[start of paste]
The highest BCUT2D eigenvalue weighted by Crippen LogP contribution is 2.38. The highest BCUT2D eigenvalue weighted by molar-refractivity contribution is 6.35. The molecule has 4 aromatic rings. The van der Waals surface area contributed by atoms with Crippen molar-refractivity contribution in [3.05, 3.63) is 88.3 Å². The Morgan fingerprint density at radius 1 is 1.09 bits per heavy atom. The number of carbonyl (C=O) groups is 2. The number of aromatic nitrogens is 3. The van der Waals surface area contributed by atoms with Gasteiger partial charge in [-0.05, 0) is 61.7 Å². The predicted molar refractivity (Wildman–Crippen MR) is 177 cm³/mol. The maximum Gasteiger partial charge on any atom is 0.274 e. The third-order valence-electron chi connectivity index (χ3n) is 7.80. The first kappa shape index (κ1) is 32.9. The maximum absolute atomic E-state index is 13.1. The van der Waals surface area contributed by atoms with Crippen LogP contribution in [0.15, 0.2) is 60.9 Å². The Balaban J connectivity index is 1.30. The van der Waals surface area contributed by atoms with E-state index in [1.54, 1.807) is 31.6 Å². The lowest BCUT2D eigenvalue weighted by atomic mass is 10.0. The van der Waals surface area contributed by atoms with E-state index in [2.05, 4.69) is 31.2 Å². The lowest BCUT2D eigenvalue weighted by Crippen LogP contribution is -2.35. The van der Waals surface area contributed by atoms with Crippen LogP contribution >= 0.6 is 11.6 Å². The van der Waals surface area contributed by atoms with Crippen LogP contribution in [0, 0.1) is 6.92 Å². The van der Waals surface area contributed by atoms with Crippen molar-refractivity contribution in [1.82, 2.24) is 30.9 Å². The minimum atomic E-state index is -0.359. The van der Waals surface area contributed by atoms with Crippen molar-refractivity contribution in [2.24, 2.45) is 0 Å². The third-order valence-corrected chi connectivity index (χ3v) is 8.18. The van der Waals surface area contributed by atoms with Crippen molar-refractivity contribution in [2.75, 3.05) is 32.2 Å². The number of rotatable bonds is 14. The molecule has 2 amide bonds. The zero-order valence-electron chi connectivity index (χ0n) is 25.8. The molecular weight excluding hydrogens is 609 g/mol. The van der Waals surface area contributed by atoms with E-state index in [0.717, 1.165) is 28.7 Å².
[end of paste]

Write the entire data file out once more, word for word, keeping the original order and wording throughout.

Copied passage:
The highest BCUT2D eigenvalue weighted by Crippen LogP contribution is 2.38. The highest BCUT2D eigenvalue weighted by molar-refractivity contribution is 6.35. The molecule has 4 aromatic rings. The van der Waals surface area contributed by atoms with Crippen molar-refractivity contribution in [3.05, 3.63) is 88.3 Å². The Morgan fingerprint density at radius 1 is 1.09 bits per heavy atom. The number of carbonyl (C=O) groups is 2. The number of aromatic nitrogens is 3. The van der Waals surface area contributed by atoms with Gasteiger partial charge in [-0.05, 0) is 61.7 Å². The predicted molar refractivity (Wildman–Crippen MR) is 177 cm³/mol. The maximum Gasteiger partial charge on any atom is 0.274 e. The third-order valence-electron chi connectivity index (χ3n) is 7.80. The first kappa shape index (κ1) is 32.9. The maximum absolute atomic E-state index is 13.1. The van der Waals surface area contributed by atoms with Crippen LogP contribution in [0.15, 0.2) is 60.9 Å². The Balaban J connectivity index is 1.30. The van der Waals surface area contributed by atoms with E-state index in [1.54, 1.807) is 31.6 Å². The lowest BCUT2D eigenvalue weighted by atomic mass is 10.0. The van der Waals surface area contributed by atoms with E-state index in [2.05, 4.69) is 31.2 Å². The lowest BCUT2D eigenvalue weighted by Crippen LogP contribution is -2.35. The van der Waals surface area contributed by atoms with Crippen LogP contribution >= 0.6 is 11.6 Å². The van der Waals surface area contributed by atoms with Crippen LogP contribution in [0, 0.1) is 6.92 Å². The van der Waals surface area contributed by atoms with Crippen molar-refractivity contribution in [1.82, 2.24) is 30.9 Å². The minimum atomic E-state index is -0.359. The van der Waals surface area contributed by atoms with Crippen molar-refractivity contribution in [2.24, 2.45) is 0 Å². The third-order valence-corrected chi connectivity index (χ3v) is 8.18. The van der Waals surface area contributed by atoms with Crippen molar-refractivity contribution in [2.75, 3.05) is 32.2 Å². The number of rotatable bonds is 14. The molecule has 2 amide bonds. The zero-order valence-electron chi connectivity index (χ0n) is 25.8. The molecular weight excluding hydrogens is 609 g/mol. The van der Waals surface area contributed by atoms with E-state index in [0.717, 1.165) is 28.7 Å².